Vertex (geometry) In geometry , a VERTEX (plural: VERTICES or VERTEXES) is a point where two or more curves , lines , or edges meet. As a consequence of this definition, the point where two lines meet to form an angle and the corners of polygons and polyhedra are vertices. CONTENTS* 1 Definition * 1.1 Of an angle * 1.2 Of a polytope * 1.3 Of a plane tiling * 2 Principal vertex * 2.1 Ears * 2.2 Mouths * 3 Number of vertices of a polyhedron * 4 Vertices in computer graphics * 5 References * 6 External links DEFINITIONOF AN ANGLE A vertex of an angle is the endpoint where two line segments or rays come together. The vertex of an angle is the point where two rays begin or meet, where two line segments join or meet, where two lines intersect (cross), or any appropriate combination of rays, segments and lines that result in two straight "sides" meeting at one place [...More...]  "Vertex (geometry)" on: Wikipedia Yahoo 

Peta PETA /ˈpɛ.tə/ is a decimal unit prefix in the metric system denoting multiplication by 1015 (1000000000000000). It was adopted as an SI prefix SI prefix in the International System of Units International System of Units in 1975, and has the symbol P. Peta is derived from the Greek πέντε, meaning "five". It denotes the fifth power of 1000 (10005). It is similar to the prefix penta ("five"), but without the letter n (on the analogy of the prefix tera (from the Greek for "monster") for 10004 looking like tetra ("four") with a letter missing) [...More...]  "Peta" on: Wikipedia Yahoo 

Vertex Figure In geometry , a VERTEX FIGURE, broadly speaking, is the figure exposed when a corner of a polyhedron or polytope is sliced off. CONTENTS* 1 Definitions – theme and variations * 1.1 As a flat slice * 1.2 As a spherical polygon * 1.3 As the set of connected vertices * 1.4 Abstract definition * 2 General properties * 3 Dorman Luke construction * 4 Regular polytopes * 5 An example vertex figure of a honeycomb * 6 Edge figure * 7 See also * 8 References * 8.1 Notes * 8.2 Bibliography * 9 External links DEFINITIONS – THEME AND VARIATIONSTake some vertex of a polyhedron. Mark a point somewhere along each connected edge. Draw lines across the connected faces, joining adjacent points. When done, these lines form a complete circuit, i.e. a polygon, around the vertex. This polygon is the vertex figure. More precise formal definitions can vary quite widely, according to circumstance [...More...]  "Vertex Figure" on: Wikipedia Yahoo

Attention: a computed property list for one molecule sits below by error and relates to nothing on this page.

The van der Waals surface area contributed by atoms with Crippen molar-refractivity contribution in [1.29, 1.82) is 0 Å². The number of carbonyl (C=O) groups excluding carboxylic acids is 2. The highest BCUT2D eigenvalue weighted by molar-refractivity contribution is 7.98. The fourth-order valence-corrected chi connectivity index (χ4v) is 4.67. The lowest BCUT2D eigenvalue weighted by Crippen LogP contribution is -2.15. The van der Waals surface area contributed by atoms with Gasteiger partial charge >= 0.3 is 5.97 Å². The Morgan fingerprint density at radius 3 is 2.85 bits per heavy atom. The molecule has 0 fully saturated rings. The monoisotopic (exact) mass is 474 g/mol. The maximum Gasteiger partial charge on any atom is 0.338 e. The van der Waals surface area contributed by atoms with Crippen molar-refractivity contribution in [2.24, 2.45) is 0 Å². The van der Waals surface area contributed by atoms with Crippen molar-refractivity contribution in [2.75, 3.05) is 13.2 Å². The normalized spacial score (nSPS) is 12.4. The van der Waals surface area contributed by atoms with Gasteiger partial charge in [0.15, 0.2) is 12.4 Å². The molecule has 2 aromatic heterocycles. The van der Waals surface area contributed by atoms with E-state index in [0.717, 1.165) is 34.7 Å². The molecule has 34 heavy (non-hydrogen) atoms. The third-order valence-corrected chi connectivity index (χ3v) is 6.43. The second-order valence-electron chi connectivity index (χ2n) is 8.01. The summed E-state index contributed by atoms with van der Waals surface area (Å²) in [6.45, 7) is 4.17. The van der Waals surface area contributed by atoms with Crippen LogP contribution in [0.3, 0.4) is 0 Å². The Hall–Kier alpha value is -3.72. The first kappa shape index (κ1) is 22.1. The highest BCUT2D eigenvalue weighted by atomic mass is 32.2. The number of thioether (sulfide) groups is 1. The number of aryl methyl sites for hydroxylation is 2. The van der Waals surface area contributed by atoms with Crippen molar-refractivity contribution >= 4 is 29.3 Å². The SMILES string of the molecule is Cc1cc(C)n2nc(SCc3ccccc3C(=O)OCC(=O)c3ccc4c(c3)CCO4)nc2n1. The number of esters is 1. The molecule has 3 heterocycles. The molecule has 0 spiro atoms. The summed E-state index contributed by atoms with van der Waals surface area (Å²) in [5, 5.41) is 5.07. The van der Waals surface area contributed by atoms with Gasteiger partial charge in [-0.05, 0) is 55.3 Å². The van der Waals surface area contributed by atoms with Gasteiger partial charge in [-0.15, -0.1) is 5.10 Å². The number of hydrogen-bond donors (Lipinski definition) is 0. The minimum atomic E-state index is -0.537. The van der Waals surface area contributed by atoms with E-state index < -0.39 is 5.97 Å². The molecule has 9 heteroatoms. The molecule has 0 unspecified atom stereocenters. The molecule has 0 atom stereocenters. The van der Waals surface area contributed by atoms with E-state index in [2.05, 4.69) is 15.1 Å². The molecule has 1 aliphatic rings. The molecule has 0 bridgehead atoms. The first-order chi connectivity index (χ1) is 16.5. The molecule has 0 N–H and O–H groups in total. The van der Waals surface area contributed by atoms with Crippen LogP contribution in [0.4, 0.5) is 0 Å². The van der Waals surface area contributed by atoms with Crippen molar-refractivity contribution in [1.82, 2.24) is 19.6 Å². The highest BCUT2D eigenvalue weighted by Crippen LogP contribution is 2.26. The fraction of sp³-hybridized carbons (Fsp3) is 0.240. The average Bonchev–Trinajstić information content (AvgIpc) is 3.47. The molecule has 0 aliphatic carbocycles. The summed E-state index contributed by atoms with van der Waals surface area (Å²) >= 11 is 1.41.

Isogonal Figure In geometry , a polytope (a polygon , polyhedron or tiling, for example) is ISOGONAL or VERTEXTRANSITIVE if, loosely speaking, all its vertices are equivalent. That implies that each vertex is surrounded by the same kinds of face in the same or reverse order, and with the same angles between corresponding faces. Technically, we say that for any two vertices there exists a symmetry of the polytope mapping the first isometrically onto the second. Other ways of saying this are that the group of automorphisms of the polytope is transitive on its vertices, or that the vertices lie within a single symmetry orbit . All vertices of a finite ndimensional isogonal figure exist on an (n1)sphere . The term ISOGONAL has long been used for polyhedra. VERTEXTRANSITIVE is a synonym borrowed from modern ideas such as symmetry groups and graph theory [...More...]  "Isogonal Figure" on: Wikipedia Yahoo